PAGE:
17 thoughts on “Managing dot files with Git

  1. $ ln -s .dotfiles/vim .vim $ ln -s .dotfiles/vimrc .vimrc $ ln -s .dotfiles/screenrc .screenrc $ ln -s .dotfiles/gitconfig .gitconfig

    Can be written in a shorter form by using a for loop, and using a directory as the destination to ln. $ for x in vim vimrc screenrc ; do ln -s dotfiles/$x . ; done

    • Hi Morgan; I don’t think you tested that. It doesn’t work with my method because the file is named differently when it’s in the repo; the leading dot is removed because it doesn’t need to be hidden when it’s in a directory called .dotfiles. You would need to prepend the dot. You’ve also missed the .gitconfig file, and the leading dot on the target folder.

      The below works much better, but I feel it’s not as clear as what I suggest in my post for the purposes of my demonstration or for people who are relatively new to using the shell.

      for f in gitconfig screenrc vim vimrc; do ln -s ~/.dotfiles/$f ~/.$f; done

  2. Great post. I must agree, managing your dotfiles with git is awesome.

    I like your criteria for what can and should be tracked. I solve the privacy angle with two long running git branches. There is one called ‘personal’, which is free to share (and is pushed to github), and the other is ‘work’, which contains is based on ‘personal’, but contains some secret and semi-secret information specific to work. Then, whenever I want to add a change, I add it to the appropriate branch, depending on the sharability constraints. If I add it to the ‘personal’ branch I just remember to merge that into my ‘work’ branch. That helps keep things separated.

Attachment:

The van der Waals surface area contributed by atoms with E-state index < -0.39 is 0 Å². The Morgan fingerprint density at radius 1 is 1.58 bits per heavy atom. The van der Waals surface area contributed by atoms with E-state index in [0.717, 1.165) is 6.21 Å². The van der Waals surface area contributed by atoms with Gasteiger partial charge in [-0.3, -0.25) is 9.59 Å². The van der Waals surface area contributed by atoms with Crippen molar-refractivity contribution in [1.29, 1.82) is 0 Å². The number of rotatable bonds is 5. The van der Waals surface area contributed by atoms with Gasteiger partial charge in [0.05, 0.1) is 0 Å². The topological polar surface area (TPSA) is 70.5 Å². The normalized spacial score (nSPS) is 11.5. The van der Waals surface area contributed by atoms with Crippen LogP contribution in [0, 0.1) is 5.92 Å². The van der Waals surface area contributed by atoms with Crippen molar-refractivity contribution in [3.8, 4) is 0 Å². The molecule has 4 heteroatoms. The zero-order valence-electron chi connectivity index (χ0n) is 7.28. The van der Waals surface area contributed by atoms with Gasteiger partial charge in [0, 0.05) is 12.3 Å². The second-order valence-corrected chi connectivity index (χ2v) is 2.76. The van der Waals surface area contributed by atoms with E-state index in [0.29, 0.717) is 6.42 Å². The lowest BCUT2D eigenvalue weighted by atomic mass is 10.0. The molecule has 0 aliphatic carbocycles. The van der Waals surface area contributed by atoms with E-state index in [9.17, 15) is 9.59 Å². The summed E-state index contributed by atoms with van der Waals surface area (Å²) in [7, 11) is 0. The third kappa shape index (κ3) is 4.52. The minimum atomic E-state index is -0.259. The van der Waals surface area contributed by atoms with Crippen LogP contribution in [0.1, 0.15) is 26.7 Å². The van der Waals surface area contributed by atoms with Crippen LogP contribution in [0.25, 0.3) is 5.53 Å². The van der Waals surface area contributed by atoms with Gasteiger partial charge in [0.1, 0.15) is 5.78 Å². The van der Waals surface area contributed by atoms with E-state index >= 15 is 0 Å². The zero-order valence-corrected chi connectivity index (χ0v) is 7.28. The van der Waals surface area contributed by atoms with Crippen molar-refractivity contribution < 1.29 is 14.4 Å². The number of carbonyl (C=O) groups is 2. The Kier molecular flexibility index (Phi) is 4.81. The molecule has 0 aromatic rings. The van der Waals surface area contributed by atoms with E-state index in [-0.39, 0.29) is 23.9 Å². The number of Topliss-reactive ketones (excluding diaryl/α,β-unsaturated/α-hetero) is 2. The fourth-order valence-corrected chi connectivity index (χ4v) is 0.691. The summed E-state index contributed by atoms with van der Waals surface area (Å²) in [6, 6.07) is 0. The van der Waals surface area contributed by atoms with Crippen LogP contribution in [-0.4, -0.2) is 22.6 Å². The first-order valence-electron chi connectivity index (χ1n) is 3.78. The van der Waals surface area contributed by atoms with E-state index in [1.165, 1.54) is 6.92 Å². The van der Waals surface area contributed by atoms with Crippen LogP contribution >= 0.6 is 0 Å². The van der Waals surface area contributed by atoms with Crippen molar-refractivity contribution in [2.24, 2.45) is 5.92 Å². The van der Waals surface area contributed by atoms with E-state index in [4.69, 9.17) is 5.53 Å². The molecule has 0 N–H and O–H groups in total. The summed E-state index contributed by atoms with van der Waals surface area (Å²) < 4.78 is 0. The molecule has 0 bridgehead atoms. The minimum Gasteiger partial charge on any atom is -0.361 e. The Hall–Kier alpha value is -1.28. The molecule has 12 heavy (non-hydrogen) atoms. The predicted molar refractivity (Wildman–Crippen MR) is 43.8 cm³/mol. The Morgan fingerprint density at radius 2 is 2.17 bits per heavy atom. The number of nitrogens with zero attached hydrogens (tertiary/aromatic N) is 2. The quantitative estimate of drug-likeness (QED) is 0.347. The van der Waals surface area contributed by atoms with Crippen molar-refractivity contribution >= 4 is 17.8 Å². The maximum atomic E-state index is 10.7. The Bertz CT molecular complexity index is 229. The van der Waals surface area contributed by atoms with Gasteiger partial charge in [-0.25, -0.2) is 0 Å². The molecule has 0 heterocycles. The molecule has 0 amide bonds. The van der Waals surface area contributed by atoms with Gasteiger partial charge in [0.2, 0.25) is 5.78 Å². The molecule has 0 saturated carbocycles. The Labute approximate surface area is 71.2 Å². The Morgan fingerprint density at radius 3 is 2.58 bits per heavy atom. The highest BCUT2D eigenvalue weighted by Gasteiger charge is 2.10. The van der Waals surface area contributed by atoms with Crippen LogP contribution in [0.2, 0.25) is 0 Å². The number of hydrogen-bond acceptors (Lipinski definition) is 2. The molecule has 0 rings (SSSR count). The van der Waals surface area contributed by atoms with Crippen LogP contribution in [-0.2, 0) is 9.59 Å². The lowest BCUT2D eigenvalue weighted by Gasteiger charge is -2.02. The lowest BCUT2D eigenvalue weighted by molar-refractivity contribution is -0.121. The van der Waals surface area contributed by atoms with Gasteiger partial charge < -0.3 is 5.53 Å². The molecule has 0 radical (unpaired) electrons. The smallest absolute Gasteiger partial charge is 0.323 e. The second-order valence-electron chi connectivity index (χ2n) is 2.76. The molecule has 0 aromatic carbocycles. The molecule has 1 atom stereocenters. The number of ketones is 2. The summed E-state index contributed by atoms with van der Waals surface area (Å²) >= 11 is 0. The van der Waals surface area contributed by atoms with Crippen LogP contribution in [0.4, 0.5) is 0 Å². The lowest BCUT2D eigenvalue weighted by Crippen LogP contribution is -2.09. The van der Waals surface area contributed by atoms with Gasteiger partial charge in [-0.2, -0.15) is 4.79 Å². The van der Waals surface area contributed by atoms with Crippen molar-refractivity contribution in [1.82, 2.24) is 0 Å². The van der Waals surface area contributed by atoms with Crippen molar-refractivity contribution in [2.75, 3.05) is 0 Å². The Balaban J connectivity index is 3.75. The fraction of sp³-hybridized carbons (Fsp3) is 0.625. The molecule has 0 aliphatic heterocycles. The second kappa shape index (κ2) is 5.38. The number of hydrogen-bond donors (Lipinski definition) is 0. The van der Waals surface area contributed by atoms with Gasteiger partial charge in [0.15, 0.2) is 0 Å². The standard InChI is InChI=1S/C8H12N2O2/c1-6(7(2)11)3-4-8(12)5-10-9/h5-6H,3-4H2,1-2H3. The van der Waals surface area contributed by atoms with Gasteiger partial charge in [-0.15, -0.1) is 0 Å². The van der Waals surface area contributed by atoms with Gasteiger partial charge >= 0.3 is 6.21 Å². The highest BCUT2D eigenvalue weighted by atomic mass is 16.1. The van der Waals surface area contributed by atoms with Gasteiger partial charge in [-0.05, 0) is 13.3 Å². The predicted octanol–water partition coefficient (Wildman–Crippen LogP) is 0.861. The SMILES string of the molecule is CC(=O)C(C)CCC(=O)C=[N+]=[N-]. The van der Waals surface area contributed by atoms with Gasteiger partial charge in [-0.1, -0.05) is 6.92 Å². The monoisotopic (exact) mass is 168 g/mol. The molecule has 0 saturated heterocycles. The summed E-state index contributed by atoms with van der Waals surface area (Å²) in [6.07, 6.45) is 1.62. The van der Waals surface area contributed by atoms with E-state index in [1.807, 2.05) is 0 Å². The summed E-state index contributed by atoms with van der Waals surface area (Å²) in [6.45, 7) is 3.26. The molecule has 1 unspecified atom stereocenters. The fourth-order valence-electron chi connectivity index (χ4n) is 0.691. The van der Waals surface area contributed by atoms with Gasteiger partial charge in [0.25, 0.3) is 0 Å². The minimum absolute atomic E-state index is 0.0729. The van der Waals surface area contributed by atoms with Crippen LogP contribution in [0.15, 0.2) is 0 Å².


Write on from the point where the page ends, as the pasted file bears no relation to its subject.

Also, I wrote a little utility to help with managing dotfiles called dfm*.

    It’s up on github (incl. getting started instructions): Here’s an introductory post on my blog about it:

    I find it incredibly useful. It takes care of the symlinking, but it has other conveniences for updating and modifying your dotfiles.

    • It’s written in perl, but knowing that’s not important unless you want to modify it.
  3. FIrst at all, great post! But since I have a couple of additional .dotfiles (.ackrc, .Rprofile, .gitignore, .ctags, …) I evolved my for loop to this:

    find ~/.dotfiles/ -maxdepth 1 -name “.*” ! -path ~/.dotfiles/ ! -path ~/.dotfiles/.git -exec ln -sf {} –target-directory=$HOME \;

    This command creates a symbolic link of all files within name starting with a dot placed under ~/.dotfiles, except both ~/.dotfiles itself and .git directories.

  4. I am just starting out with customizing dotfiles and so on, but I’ve come up with the following bash script: